How to Tell a Cold from the Flu

flu virus

Your little one is coughing, sneezing and asking for comfort. How can you tell a cold from the flu? Knowing the difference between the two is important for any parent.

Although colds and the flu are both respiratory illnesses, they're caused by different types of viruses. The problem is that colds and the flu share symptoms, like coughing and sneezing. But I've listed a few ways to distinguish between the two. Keep in mind that every child is different. If you're worried about him or her, don't hesitate to call your pediatrician.

How can I tell if it's a cold? 
Colds are generally milder than the flu and usually last for about a week. Children typically develop a sore throat. The cold is more likely to cause sinus symptoms -- such as a runny nose, sniffling and sneezing -- followed by a cough. Kids can also present a low-grade fever, which is usually around 100 F. The symptoms of the flu also generally last longer -- up to two weeks -- than the symptoms of a cold, which usually last three to seven days.

How can I tell if it's the flu? 
More severe than a cold, flu symptoms tend to come on quickly: Your child can feel fine one day and horrible the next. The main symptom of the flu, however, is a fever. Kids can get a high-grade fever of up to 106 F. (Click here to learn more about when to call the doctor for a fever.) Other telltale signs include a dry cough, body aches and an overall feeling of fatigue.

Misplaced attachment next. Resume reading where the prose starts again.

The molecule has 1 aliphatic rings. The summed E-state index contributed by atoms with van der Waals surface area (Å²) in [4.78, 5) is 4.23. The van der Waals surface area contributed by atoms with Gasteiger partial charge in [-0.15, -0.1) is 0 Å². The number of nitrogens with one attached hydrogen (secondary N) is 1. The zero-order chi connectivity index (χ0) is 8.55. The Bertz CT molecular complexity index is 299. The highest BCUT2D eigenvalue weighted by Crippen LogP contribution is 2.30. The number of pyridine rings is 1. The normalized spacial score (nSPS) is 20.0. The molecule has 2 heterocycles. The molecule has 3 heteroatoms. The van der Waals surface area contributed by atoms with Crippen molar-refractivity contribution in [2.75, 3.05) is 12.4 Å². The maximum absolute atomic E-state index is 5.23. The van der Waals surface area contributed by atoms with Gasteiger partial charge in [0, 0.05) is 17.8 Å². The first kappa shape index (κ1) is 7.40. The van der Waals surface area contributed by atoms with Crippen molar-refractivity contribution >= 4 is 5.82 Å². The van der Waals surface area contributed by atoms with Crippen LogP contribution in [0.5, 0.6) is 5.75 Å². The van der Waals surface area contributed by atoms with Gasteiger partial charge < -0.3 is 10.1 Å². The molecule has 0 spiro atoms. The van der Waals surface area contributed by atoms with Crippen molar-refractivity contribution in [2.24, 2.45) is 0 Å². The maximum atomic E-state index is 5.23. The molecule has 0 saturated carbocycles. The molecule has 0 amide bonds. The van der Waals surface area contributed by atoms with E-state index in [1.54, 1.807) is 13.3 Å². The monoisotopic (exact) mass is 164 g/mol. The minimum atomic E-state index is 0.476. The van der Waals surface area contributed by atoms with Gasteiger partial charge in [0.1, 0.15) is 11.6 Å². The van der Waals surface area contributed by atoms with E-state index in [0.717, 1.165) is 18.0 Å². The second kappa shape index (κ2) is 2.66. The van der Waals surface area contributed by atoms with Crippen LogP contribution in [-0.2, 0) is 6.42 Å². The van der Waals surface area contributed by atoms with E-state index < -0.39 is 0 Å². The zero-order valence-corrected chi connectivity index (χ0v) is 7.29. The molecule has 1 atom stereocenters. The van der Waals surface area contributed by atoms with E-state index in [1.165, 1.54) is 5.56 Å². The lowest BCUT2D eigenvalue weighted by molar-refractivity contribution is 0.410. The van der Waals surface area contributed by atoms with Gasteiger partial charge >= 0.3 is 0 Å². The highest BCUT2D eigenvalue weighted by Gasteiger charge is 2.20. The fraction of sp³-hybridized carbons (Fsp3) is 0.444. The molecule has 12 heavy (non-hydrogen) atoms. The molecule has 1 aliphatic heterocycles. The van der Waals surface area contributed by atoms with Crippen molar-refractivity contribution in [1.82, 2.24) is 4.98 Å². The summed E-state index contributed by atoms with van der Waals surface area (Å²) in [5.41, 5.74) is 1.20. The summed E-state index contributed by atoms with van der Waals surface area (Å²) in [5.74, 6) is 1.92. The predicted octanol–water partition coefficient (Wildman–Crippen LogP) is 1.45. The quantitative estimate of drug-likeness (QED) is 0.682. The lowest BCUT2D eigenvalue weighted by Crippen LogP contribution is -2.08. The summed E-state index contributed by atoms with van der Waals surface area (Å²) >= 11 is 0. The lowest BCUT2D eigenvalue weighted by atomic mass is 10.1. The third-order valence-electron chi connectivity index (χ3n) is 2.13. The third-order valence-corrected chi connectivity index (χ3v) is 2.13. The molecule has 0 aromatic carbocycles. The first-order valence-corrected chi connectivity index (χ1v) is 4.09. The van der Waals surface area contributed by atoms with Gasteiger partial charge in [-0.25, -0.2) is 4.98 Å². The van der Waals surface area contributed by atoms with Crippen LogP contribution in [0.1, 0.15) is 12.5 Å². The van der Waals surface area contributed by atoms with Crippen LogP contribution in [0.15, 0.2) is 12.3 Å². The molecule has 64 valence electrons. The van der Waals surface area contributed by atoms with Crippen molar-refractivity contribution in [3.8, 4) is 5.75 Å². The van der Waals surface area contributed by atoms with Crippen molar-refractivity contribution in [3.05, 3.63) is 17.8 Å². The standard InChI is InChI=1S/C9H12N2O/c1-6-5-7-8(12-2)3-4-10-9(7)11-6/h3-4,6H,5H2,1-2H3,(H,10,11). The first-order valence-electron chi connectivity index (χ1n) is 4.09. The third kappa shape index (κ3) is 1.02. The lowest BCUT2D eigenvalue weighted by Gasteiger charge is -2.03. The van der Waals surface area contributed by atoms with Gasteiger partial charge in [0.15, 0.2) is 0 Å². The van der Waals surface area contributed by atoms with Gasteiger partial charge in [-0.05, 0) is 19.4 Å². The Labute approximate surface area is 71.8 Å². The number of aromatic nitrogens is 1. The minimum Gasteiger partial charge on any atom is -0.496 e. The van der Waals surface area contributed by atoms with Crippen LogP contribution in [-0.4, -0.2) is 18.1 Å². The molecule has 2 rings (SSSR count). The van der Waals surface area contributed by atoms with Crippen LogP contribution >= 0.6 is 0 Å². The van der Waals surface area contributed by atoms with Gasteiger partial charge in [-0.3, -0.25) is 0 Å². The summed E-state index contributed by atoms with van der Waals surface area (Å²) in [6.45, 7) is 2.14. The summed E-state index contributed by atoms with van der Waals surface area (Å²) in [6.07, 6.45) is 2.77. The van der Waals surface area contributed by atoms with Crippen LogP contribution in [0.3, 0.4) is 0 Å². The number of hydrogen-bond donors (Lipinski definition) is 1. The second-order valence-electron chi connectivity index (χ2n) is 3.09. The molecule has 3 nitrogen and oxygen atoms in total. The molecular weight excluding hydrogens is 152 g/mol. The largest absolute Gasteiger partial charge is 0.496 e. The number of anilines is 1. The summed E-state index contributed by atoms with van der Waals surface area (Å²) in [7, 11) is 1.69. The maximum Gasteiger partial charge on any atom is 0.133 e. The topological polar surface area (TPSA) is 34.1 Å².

What's the best way to treat the viruses? 
If your child has the flu, and she or someone in your home has a compromised immune system -- an infant, a senior citizen, or someone with a chronic illness -- call your pediatrician right away. Your doctor will want to prescribe an antiviral medication, which is most effective when taken 48 hours after onset. This can help prevent the spread of the flu, which can cause potentially dangerous complications, like pneumonia.

Otherwise, you can treat both illnesses the same way: Make sure that your child gets plenty of rest and fluids. You can use a fever-reducing medication, like acetaminophen, to bring down his or her temperature, as well as OTC meds to relieve symptoms.

If your child experiences respiratory problems and has trouble breathing, has a fever that lasts more than three days, or doesn't seem to be getting better with time, call your doctor. You want to make sure that he didn't develop a complication, such as pneumonia or a sinus or ear infection.

Photo by CDC on Unsplash